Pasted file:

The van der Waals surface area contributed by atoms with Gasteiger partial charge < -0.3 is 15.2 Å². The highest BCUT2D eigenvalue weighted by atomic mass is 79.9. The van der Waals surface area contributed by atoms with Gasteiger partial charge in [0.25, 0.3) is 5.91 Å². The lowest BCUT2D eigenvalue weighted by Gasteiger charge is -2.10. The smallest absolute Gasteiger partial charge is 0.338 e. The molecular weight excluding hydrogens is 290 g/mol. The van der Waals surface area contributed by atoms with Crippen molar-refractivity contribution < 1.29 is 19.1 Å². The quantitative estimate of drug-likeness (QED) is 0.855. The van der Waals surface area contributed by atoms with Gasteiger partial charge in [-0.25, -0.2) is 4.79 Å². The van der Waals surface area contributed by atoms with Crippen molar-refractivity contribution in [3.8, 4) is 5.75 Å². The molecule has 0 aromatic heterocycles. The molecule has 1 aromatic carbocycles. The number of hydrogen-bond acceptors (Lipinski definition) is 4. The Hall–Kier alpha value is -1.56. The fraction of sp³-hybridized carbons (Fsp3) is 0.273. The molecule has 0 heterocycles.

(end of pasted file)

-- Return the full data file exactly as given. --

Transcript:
The van der Waals surface area contributed by atoms with Gasteiger partial charge < -0.3 is 15.2 Å². The highest BCUT2D eigenvalue weighted by atomic mass is 79.9. The van der Waals surface area contributed by atoms with Gasteiger partial charge in [0.25, 0.3) is 5.91 Å². The lowest BCUT2D eigenvalue weighted by Gasteiger charge is -2.10. The smallest absolute Gasteiger partial charge is 0.338 e. The molecular weight excluding hydrogens is 290 g/mol. The van der Waals surface area contributed by atoms with Crippen molar-refractivity contribution < 1.29 is 19.1 Å². The quantitative estimate of drug-likeness (QED) is 0.855. The van der Waals surface area contributed by atoms with Gasteiger partial charge in [-0.25, -0.2) is 4.79 Å². The van der Waals surface area contributed by atoms with Crippen molar-refractivity contribution in [3.8, 4) is 5.75 Å². The molecule has 0 aromatic heterocycles. The molecule has 1 aromatic carbocycles. The number of hydrogen-bond acceptors (Lipinski definition) is 4. The Hall–Kier alpha value is -1.56. The fraction of sp³-hybridized carbons (Fsp3) is 0.273. The molecule has 0 heterocycles.